The Moon in Lahore

By Vikram Seth


I am delighted to be invited by my friend Nuscie (Nusrat Jamil) and Razi Ahmed to attend the Lahore Literary Festival. Oddly enough, I feel as if I participated in it a year before it was actually founded.

At the Karachi Literature Festival two years ago, my friend Cheanie (Nasreen Rehman, Nuscie’s sister), who was to interview me then (and intends, viruses willing, to interview me now) fell suddenly ill—and Shaista Sirajuddin, who never travels as a rule, nobly agreed, at very short notice, to desert her dogs and fly in from Lahore for the day in order to take her place. She is an enthusiastic and exacting representative of academic Lahore, and I felt very much under the extension of a Lahori aegis that afternoon.

I know that I am supposed to be writing this for the Lahore Literary Festival, but part of the reason I am delighted to attend is because I had such a good time at the KLF. And since I have the floor—or the page, rather—I would like to thank in particular Ameena Saiyid, who invited me to the KLF and took such good care of me there—and Varda Nisar, who accompanied me around what is still, colonially, called ‘Interior Sindh.’ Not to mention Hamudi (Hameed Haroon), who befriended and bullied me, made me feel enormously welcome in his home and his city—and, indeed, saved my skin on one rather precarious occasion. But, back to Lahore.

Dilli wallas are supposed to have a sort of umbilical bond with Lahore (it having been the great metropolis when Delhi had become an economic and cultural backwater). But, since I was born after Independence and Partition, I have never really felt it. I have got to know Lahore mainly through Cheanie and Nuscie—in other words, through my friends. And perhaps most of all, I have got to know it through the presence of their mother, my beloved Qamar, whom I visited in this city when she was ill, and who died in this city six years ago. I will be in Lahore on that day, the 5th of March.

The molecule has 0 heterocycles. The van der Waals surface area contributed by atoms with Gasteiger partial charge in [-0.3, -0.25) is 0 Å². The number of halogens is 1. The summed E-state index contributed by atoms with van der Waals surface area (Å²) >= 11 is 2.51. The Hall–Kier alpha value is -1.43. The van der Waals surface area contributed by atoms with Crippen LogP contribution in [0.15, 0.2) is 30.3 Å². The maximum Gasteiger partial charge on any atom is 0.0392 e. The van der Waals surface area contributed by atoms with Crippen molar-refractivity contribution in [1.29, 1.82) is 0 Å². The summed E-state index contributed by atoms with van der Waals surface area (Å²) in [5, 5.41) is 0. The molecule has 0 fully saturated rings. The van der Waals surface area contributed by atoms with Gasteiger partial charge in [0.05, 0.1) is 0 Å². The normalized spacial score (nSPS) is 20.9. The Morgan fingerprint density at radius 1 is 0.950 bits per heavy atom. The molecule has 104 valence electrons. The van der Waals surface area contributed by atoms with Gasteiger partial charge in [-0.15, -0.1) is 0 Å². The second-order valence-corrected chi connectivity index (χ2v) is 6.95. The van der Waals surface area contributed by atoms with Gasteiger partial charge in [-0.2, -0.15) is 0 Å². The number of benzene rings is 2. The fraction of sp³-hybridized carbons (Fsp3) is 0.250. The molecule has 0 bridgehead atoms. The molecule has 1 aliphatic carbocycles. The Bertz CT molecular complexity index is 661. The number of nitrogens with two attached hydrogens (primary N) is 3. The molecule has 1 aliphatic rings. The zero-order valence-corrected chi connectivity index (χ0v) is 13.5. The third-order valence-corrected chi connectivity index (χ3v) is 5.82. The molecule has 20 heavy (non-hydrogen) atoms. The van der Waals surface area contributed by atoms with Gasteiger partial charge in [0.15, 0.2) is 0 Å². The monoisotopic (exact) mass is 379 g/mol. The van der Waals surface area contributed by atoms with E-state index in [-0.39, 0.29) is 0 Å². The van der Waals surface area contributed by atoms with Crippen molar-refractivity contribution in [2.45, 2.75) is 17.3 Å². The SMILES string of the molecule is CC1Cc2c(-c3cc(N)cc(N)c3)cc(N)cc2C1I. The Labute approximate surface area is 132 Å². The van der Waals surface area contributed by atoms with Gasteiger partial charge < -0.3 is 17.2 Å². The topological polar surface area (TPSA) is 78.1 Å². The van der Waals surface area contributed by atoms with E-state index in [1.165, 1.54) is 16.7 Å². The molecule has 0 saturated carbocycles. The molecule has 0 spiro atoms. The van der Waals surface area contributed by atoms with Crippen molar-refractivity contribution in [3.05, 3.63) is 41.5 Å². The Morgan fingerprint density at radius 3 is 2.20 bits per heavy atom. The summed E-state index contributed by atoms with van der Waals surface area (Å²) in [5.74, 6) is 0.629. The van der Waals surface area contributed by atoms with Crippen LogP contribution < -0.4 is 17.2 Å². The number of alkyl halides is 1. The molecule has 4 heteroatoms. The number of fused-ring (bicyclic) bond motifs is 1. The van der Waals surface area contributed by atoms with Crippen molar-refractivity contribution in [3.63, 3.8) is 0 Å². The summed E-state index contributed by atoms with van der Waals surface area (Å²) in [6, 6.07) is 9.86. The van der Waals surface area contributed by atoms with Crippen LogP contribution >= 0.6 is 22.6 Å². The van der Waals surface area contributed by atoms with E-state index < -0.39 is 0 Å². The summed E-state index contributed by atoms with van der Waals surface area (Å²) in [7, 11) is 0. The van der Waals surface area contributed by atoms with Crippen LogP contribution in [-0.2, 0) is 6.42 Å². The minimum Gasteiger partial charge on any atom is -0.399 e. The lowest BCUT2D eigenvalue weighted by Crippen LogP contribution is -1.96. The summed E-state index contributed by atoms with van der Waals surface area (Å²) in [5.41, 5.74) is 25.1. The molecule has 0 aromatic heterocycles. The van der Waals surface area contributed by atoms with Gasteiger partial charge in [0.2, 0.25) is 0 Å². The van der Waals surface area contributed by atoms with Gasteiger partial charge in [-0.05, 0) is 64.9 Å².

I should mention that Nuscie’s invitation to attend the festival came at a time when I was working on A Suitable Girl (which is a sort of sequel to Boy) and thinking a lot about Lahore—the period of Shastri and Ayub Khan, and of the 1965 War. It is strange to think of that conflict as having taken place 50 years—two generations ago; and sad to think that only the slowest of progress has been made in this long intervening period to establish peace between the two countries. The reason that I have Pakistani friends is because I belong to a class that can travel abroad. I met Cheanie and her family in London. The not-so-affluent and the poor, who cannot meet abroad, remain in ignorance of each other and are deprived of any possibility of real friendship or understanding.

This time, incidentally, I hope to find the place where, in 1923, my father was born—the village of Guruharsaya in the Okara district of those days. (My father’s mamun was an engineer on the canals, and his home acted as his sister’s maike.) But the last time I went to Lahore, I had to tell him that I was unable to find Guruharsaya. Ninety years is a long time, and, of course, given what happened, many names have changed.

My father is still, blessedly, alive. I should like to be able to report back to him this time that I have indeed found his birthplace.

I shall certainly report back that I have found my friend Qamar again. I understand that she will be at the full in Lahore on March 16, at 10:10 p.m. The skies are bound to be clear, and I plan to remain here to greet her.


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